Author: Andrea Ceron (2013) ,
Published: Party Politics, doi:10.1177/1354068812472581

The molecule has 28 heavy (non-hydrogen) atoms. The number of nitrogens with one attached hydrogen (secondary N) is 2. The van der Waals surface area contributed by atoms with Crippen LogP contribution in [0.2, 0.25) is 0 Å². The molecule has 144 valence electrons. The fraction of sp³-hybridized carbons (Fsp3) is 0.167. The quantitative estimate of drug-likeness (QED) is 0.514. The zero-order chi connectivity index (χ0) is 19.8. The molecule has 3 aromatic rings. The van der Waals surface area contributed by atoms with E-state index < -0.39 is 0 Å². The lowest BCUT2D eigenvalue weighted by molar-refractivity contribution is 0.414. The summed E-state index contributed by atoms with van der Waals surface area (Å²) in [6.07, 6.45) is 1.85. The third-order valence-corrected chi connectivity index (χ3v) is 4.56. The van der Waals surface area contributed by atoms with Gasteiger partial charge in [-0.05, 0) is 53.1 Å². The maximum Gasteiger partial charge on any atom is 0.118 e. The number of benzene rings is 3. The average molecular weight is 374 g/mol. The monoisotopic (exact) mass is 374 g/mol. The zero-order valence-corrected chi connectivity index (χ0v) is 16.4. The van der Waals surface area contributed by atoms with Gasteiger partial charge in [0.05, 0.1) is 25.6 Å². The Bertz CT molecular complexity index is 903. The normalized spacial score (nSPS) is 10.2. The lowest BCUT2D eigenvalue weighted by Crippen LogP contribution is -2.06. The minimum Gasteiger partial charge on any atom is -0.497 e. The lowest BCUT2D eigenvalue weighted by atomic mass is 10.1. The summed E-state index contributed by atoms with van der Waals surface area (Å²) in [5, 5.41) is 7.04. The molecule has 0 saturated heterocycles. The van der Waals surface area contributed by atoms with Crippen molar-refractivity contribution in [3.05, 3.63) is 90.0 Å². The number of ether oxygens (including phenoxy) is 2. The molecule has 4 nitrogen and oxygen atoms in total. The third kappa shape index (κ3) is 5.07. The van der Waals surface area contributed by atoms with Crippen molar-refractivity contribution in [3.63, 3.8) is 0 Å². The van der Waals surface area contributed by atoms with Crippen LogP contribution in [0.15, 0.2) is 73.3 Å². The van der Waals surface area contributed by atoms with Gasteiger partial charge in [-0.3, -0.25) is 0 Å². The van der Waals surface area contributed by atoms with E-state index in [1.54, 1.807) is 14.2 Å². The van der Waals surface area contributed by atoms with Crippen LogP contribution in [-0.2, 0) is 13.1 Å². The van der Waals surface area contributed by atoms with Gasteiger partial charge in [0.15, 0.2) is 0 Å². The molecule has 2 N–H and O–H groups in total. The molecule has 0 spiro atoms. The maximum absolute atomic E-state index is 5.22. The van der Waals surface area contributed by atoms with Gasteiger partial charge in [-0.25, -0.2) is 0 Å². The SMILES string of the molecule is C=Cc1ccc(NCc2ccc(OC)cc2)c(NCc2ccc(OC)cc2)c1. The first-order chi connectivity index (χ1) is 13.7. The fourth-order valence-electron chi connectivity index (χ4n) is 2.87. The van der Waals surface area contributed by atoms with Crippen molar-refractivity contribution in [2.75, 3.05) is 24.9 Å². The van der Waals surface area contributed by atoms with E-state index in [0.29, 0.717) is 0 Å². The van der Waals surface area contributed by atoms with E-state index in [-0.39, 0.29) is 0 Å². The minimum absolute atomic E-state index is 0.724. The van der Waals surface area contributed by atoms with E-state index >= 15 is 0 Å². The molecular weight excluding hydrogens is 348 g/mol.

Sanctions and homogeneity of intra-party preferences are the two main pathways to party unity in roll-call votes. However, only a few works have managed to properly measure the degree of polarization within the party, and therefore the link between ideological preferences and parliamentary voting behaviour has not yet been fully tested. Looking at the internal debates held during party congresses and analysing motions presented by party factions through quantitative text analysis, the present article provides a new measure of intra-party polarization that is exogenous to the parliamentary arena. This measure is used to disentangle the effect of ideological heterogeneity on MPs voting behaviour, net of the party whip. Our results show that factional heterogeneity negatively affects party unity. This effect, however, is conditional on the strength of whipping resources available to the party leader. When the electoral system or the intra-party candidate selection process allows strong discipline to be enforced, the negative effect of heterogeneous preferences on party unity is lower or no longer significant. However, since absences can be a strategy by which to express dissent while avoiding sanctions, they should be considered as an additional voting option and this is crucial to understanding the impact of intra-party heterogeneity on party unity.